This question inquires about private ownership vs. state ownership. However, there is a 3rd category that may or may not be considered as private ownership: Worker cooperatives.
And a fourth, and a fifth, and so on. Who owns property is not a distinguishing feature. States run market capital all the time. Private companies run sheltered workshops. Workers coops maximise value and circulate it in the expanded form. Public, private or cooperative ownership is not a predictive indicator of capitalism, socialism, firm structure, market conduct or any other differentiator.
In the model of private or public ownership, where would worker cooperatives fit in?
They're good evidence the model is faulty.
Is this ownership model closer to socialism, closer to capitalism, or is it its own category entirely?
Neither. Again it is a faulty model. Mondragon produces capital in an expanded form. The Rochdale Coops did too, the divvy was a distribution of capital. What is important about workers coops is the increase in power for workers within capitalism, the possibility of different firm structures by a potential to offer more diverse management values than maximisation of shareholder profit, and the presence of non-capital expanding economic conducts. But these can happen in other ways, local entrepreneurs often devote personal income to local interests, because of the latent threat of local consumers and workers against them.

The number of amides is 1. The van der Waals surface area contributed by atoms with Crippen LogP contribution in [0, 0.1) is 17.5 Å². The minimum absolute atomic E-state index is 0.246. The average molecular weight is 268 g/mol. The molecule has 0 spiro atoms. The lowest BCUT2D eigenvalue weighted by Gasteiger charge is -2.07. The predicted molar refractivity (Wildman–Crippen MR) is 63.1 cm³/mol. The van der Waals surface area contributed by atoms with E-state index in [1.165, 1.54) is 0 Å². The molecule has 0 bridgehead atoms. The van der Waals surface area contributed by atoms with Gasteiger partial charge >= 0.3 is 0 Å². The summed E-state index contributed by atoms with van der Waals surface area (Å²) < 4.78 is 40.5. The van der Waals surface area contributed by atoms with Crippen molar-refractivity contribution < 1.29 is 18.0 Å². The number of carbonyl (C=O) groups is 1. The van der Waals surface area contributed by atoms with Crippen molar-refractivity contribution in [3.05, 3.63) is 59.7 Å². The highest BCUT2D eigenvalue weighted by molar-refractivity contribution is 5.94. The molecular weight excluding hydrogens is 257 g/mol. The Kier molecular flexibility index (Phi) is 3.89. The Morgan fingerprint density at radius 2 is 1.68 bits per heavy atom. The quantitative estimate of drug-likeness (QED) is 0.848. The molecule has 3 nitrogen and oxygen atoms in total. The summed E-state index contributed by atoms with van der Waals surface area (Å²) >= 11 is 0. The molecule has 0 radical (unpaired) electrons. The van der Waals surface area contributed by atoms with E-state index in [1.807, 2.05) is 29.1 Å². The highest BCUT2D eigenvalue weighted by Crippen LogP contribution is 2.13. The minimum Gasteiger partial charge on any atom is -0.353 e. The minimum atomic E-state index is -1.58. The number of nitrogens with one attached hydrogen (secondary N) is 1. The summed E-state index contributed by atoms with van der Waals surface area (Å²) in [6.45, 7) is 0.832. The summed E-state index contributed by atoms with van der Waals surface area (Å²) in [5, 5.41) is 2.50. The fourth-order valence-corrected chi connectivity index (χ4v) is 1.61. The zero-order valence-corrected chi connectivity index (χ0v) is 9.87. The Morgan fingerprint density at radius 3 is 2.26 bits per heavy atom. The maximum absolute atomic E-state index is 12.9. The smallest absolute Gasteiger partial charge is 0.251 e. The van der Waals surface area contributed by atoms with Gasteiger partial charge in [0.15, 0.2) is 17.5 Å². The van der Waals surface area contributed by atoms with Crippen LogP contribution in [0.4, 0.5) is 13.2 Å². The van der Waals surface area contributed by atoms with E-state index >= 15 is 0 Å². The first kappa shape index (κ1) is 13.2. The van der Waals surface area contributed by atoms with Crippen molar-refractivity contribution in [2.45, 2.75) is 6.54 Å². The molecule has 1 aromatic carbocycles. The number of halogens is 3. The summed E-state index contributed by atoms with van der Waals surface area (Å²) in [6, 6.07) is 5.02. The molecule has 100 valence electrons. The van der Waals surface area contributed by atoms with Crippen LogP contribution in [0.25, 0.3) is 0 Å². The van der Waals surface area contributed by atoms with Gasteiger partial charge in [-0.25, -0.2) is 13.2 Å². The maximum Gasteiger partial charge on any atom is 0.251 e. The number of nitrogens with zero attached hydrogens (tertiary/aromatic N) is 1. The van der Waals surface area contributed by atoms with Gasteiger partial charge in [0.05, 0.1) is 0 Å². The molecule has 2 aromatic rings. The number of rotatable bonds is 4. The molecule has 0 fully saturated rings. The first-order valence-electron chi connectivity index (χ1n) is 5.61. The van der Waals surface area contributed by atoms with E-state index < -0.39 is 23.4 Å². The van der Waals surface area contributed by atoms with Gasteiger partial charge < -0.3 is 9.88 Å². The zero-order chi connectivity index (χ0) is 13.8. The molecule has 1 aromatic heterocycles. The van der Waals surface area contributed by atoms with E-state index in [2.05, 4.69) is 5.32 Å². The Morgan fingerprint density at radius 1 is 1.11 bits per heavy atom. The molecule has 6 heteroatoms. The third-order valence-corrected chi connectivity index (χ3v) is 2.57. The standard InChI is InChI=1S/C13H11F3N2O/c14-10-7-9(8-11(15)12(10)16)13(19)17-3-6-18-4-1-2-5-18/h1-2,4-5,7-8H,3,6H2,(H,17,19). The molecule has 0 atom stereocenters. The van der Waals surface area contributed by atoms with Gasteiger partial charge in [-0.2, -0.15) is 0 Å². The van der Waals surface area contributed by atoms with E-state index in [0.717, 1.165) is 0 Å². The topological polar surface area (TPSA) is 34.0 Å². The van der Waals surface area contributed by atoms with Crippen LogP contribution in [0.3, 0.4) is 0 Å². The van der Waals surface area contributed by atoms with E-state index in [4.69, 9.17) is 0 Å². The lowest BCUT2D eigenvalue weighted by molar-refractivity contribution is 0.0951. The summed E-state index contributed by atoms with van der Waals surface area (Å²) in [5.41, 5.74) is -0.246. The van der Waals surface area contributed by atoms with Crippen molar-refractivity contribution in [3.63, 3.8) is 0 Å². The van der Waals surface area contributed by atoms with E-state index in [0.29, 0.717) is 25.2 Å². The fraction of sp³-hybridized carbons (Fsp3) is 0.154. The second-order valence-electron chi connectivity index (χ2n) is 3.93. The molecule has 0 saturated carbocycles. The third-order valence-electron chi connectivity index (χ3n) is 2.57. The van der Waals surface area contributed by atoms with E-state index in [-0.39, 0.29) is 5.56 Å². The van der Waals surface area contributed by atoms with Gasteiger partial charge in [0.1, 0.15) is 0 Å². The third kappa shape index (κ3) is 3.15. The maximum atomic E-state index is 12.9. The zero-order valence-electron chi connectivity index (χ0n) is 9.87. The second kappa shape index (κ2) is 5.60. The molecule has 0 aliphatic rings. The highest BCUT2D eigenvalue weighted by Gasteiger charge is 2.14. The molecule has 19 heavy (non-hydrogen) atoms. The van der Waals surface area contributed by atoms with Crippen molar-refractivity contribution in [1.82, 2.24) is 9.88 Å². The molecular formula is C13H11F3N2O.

What political movements promote this form of ownership?
Social democracy does in some areas. Anarchism, as in class struggle anarchism, does also. Revolutionary social democracy, your classic Leninisms tend to avoid the issue. As do labourisms (Australian Labor Party, Labour in the UK, etc).
For the bonus, 22% of Swedish housing stock is provided cooperatively. http://www.housinginternational.coop/co-ops/sweden